A whimsical delight with well-written verse, excellent illustrations, and appealing characters.

THE LIFE AND TIMES OF SIR REGINALD TUBB

A BATH-TIME SAGA IN VERSE

An aristocratic but abandoned bathtub is taken home by a family of bears in this amusing illustrated children’s book.

As told in rhymed verse, an old bathtub left to molder in the forest is taken home by a family of three bears, who are very proud of this acquisition, dubbing it Sir Reginald Tubb—although they aren’t sure of its use. Garbage bin? Peony planter? Kettledrum? Poor Sir Reginald endures many uncomfortable, undignified moments, but at last the plumber-bear arrives and connects the pipes. The bear family greatly enjoys their new bathtub, especially the cub. His imaginative games, like pretending the tub is a magic ship, please Sir Reginald as well: “For this the tub was born and bred, / His life had never been nicer.” When the drain clogs, the tub fears being discarded in the forest again, but the plumber comes to the rescue, and now Sir Reginald lives “splashily ever after.” Everything works in Schacker’s debut book. His rollicking verse is clever, fresh, appealing, and very funny. Serious matters underlie the fun, such as the tub’s loneliness and his existential dilemma (what is his purpose in life?), giving the book unexpected depth. The charming illustrations (with color by Faber) are well-detailed and dynamic as well as expressive. Seemann (Desdemona Saves the Day, 1992) manages to make a bathtub one of the book’s most animated characters. The book’s moral is a useful one: “Have faith—and call the plumber.”

A whimsical delight with well-written verse, excellent illustrations, and appealing characters.

Pub Date: April 12, 2017

ISBN: 978-1-5450-8182-2

Page Count: 38

Publisher: CreateSpace

Review Posted Online: June 19, 2017

Kirkus Reviews Issue: July 15, 2017

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HELLO, HARVEST MOON

As atmospheric as its companion, Twilight Comes Twice, this tone poem pairs poetically intense writing with luminescent oils featuring widely spaced houses, open lawns, and clumps of autumnal trees, all lit by a huge full moon. Fletcher tracks that moon’s nocturnal path in language rich in metaphor: “With silent slippers / it climbs the night stairs,” “staining earth and sky with a ghostly glow,” lighting up a child’s bedroom, the wings of a small plane, moonflowers, and, ranging further afield, harbor waves and the shells of turtle hatchlings on a beach. Using creamy brushwork and subtly muted colors, Kiesler depicts each landscape, each night creature from Luna moths to a sleepless child and her cat, as well as the great moon sweeping across star-flecked skies, from varied but never vertiginous angles. Closing with moonset, as dawn illuminates the world with a different kind of light, this makes peaceful reading either in season, or on any moonlit night. (Picture book. 6-8)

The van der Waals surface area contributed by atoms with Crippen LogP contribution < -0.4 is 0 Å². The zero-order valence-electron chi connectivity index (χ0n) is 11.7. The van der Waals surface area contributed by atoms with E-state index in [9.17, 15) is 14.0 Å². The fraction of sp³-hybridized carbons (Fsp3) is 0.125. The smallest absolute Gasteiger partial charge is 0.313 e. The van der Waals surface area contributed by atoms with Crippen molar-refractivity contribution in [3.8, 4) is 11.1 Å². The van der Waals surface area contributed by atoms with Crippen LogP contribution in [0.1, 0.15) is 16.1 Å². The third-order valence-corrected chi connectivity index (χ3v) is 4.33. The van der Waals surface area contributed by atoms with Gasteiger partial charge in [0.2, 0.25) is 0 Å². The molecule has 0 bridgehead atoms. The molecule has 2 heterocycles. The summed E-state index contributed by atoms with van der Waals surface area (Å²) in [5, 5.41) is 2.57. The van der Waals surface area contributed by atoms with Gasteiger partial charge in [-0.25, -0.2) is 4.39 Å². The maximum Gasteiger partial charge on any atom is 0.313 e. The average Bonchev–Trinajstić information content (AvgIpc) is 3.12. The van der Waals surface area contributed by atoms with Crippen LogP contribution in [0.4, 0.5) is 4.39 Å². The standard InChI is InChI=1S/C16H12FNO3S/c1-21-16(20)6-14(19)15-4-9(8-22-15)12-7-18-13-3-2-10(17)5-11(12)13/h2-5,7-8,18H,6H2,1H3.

Pub Date: Sept. 22, 2003

ISBN: 0-618-16451-0

Page Count: 32

Publisher: Clarion Books

Review Posted Online: May 20, 2010

Kirkus Reviews Issue: Sept. 15, 2003

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GOLDILOCKS AND THE THREE BEARS

With the same delightfully irreverent spirit that he brought to his retelling of "Little Red Riding Hood" (1987), Marshall enlivens another favorite. Although completely retold with his usual pungent wit and contemporary touches ("I don't mind if I do," says Goldilocks, as she tries out porridge, chair, and bed), Marshall retains the stories well-loved pattern, including Goldilocks escaping through the window (whereupon Baby Bear inquires, "Who was that little girl?"). The illustrations are fraught with delicious humor and detail: books that are stacked everywhere around the rather cluttered house, including some used in lieu of a missing leg for Papa Bear's chair; comically exaggerated beds—much too high at the head and the foot; and Baby Bear's wonderfully messy room, which certainly brings the story into the 20th century. Like its predecessor, perfect for several uses, from picture-book hour to beginning reading.

Pub Date: Sept. 1, 1988

ISBN: 0140563660

Page Count: 36

Publisher: Dial Books

Review Posted Online: Oct. 26, 2011

Kirkus Reviews Issue: Aug. 15, 1988

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